Worms and other nasties

For the past several months now, we’ve had one adult Dorper ewe who continues to show symptoms of Haemonchus contortus (barber pole worm, stomach worm) infestation.  The obvious symptom is a swollen lower jaw (called “bottle jaw”) and if you look at the sheep’s eyelids, they are white which is evidence of anemia.  Wally and I have just wormed this one sheep (rather than worm the whole flock) whenever she’s show symptoms and she does get better, but apparently it hasn’t been a complete cure because the symptoms keep recurring.  I talked to Wally about her last night and we agreed that if she shows symptoms one more time, she’ll be culled.  Two of the lambs at my house have shown recently shown symptoms of infestation.  We wormed both of them the weekend before last and on Sunday, I noticed they were swollen again.  I caught both this past Monday morning and wormed them again with a different type of wormer.

I started to do a little bit of Internet research on barber pole worms.  From my research, it seems barber pole worms have developed a resistance to chemical wormers here in the south.  This is likely due to overuse of chemical wormers and of course the climate.  I did a search for barber pole worms on the Sheep Production Forum I found a post about using a product made by Shaklee called Basic H.  More research on Basic H indicated that Joel Salatin  uses Basic H to worm his cattle and that it could be used to worm other species of animals.  I found a local Shaklee distributor and bought a bottle of Basic H.  The dosage is 6 cc of Basic H in eight ounces of water.  You administer it with a turkey baster.  It was tricky getting eight ounces of water into a squirming lamb, but I managed.  Prior to giving it to the lamb, I tasted the mixture and it didn’t taste bad (soapy).  Apparently, you can brush your teeth with Basic H and given the Joel Salatin has been using it for years, I wasn’t too concerned about giving it to the lambs.  Chemical wormers were not working so I didn’t have a lot to loose.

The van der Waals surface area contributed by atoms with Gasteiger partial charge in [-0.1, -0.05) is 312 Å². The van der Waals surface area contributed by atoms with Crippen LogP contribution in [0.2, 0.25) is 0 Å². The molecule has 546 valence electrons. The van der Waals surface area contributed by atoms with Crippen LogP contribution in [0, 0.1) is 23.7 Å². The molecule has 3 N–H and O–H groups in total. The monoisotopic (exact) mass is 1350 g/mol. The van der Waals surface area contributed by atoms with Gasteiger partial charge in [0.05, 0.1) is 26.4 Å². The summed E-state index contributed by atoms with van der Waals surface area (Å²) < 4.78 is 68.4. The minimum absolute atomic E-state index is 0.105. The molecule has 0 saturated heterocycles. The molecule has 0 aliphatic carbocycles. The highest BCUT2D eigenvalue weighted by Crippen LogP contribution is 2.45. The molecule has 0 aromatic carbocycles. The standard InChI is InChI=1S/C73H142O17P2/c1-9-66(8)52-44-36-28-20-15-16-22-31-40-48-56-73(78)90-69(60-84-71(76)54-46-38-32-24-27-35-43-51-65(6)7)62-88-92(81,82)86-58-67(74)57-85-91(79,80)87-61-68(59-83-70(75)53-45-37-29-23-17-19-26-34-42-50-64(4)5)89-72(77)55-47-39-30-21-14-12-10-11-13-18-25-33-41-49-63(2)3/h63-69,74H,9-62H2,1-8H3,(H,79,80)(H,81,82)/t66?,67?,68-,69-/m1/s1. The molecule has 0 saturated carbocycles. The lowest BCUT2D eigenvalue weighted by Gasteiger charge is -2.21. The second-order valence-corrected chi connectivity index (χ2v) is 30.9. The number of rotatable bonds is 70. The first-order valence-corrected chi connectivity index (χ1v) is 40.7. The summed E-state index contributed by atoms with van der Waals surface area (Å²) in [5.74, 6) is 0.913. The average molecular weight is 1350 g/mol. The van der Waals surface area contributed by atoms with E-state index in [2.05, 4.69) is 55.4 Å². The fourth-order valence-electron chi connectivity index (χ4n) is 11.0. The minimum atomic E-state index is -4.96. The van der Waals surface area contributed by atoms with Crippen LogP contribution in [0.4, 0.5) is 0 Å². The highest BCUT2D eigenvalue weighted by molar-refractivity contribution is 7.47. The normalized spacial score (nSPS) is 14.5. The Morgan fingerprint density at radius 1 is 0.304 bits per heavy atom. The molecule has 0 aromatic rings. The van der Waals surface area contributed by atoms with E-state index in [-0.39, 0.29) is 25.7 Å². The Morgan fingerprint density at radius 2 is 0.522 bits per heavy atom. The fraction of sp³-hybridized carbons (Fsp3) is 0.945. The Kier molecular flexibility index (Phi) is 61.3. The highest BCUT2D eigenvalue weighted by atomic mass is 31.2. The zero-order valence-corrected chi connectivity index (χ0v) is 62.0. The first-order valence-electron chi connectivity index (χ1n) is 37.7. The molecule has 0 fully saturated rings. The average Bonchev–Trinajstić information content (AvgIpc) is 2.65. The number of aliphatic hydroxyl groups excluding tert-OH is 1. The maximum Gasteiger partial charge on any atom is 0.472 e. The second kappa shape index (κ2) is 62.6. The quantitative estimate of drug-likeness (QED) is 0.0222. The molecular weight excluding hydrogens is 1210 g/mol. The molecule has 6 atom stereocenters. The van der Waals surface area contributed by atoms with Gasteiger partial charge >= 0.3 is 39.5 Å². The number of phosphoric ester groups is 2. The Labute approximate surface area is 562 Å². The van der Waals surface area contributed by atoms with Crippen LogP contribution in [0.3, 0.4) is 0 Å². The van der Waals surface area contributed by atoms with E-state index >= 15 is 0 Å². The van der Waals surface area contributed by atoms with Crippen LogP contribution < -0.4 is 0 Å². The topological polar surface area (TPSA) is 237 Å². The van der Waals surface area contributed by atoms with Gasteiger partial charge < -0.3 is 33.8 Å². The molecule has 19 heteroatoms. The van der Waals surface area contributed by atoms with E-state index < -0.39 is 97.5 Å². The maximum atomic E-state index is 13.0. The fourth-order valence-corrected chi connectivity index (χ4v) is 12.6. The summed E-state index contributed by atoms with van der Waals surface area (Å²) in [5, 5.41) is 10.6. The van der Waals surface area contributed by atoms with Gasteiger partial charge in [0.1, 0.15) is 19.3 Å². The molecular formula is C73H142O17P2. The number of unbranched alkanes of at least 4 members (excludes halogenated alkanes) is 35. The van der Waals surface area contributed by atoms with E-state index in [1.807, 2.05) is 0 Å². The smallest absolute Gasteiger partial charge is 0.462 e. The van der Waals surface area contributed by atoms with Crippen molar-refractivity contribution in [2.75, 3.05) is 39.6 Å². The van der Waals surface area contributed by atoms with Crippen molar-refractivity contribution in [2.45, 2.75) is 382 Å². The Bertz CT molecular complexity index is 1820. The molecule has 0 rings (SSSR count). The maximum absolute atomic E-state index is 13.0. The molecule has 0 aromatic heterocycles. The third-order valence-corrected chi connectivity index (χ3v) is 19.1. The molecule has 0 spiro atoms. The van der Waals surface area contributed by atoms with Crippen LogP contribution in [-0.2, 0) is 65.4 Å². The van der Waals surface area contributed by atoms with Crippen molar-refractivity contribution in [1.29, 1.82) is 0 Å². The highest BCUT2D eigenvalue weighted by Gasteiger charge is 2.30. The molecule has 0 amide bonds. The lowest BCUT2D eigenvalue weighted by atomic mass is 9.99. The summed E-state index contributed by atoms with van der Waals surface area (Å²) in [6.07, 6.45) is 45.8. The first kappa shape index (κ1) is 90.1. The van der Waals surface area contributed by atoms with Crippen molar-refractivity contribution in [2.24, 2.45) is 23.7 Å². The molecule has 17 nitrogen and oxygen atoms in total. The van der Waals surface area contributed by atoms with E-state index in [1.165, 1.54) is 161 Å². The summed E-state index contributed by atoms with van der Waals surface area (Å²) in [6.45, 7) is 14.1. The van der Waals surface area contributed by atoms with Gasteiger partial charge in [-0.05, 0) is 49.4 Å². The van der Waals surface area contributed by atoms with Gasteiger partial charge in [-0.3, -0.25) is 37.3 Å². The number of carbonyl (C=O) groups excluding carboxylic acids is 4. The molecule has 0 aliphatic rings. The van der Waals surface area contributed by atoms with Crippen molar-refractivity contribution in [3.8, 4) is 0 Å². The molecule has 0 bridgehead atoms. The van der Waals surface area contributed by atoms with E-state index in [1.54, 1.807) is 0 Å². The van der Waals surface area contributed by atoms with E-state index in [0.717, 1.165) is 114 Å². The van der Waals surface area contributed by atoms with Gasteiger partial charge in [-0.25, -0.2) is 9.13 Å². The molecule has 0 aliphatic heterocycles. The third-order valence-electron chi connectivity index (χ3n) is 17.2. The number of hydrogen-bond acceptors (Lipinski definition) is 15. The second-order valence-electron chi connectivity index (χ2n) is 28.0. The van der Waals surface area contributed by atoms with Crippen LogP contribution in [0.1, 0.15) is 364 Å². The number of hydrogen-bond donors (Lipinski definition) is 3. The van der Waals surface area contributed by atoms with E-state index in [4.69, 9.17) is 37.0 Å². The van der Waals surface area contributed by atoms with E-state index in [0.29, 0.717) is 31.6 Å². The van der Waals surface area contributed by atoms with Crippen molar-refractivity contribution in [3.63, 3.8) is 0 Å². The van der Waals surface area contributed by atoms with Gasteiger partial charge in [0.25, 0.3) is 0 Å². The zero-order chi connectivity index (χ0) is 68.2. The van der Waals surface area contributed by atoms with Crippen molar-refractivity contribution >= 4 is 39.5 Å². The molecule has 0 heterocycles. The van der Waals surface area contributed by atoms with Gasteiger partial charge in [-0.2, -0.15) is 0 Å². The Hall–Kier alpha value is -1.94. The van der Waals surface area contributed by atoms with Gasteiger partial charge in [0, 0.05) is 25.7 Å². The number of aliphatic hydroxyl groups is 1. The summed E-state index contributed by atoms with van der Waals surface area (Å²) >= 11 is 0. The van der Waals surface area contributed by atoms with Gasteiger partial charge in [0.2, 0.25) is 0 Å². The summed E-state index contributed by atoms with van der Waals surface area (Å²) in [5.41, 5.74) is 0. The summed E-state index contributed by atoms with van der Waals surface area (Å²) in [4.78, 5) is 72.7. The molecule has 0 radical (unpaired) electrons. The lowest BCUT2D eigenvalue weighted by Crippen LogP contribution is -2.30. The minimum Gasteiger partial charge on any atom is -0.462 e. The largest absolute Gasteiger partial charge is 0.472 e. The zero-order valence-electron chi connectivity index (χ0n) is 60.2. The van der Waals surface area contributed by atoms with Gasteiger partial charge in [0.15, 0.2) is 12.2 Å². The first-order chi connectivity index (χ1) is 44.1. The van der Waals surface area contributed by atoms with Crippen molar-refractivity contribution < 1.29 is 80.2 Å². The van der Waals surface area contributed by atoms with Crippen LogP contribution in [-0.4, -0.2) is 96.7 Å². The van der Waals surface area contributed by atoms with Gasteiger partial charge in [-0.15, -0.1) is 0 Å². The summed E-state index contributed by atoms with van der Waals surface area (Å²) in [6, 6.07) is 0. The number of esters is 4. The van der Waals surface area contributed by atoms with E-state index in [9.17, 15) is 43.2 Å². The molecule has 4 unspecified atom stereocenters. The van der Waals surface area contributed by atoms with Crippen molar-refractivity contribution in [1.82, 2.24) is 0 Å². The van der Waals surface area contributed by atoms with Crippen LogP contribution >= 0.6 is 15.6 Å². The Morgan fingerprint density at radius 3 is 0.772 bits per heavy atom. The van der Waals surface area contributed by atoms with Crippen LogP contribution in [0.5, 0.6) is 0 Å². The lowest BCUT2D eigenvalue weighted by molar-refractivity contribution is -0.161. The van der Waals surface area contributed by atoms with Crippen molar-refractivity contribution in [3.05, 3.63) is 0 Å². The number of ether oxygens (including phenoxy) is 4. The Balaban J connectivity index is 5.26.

This morning when I checked the lambs, the swelling was way down and the skin was hanging loosely under their jaws.  If they are not completely better tonight, I’ll dose them again.  From what I’ve been told, one dose is usually enough to take care of the problem.  I’ll post tomorrow with the results.  I wish I had taken the time to take photos of the lambs so I could have before and after images, but I didn’t.  If the Basic H works on the lambs, I’ll worm the adult Dorper ewe in the same manner.

I plan to try the method of worming detailed in the ATTRA article: use of copper boluses (Copasure).  You buy boluses (giant capsules) containing copper wire particles; reload them into smaller capsules and give them to the sheep using a pill gun.  It’s all detailed in the article and I found a lot of research on using copper wire particles for sheep when chemical wormers are no longer working on barber pole worm infestations.  I will probably dose my sheep at the beginning of every season and see if that doesn’t cut down on parasite problems and improve their overall health.  Copper oxide is not as easily absorbed as copper sulfate so it doesn’t reach toxic levels in sheep.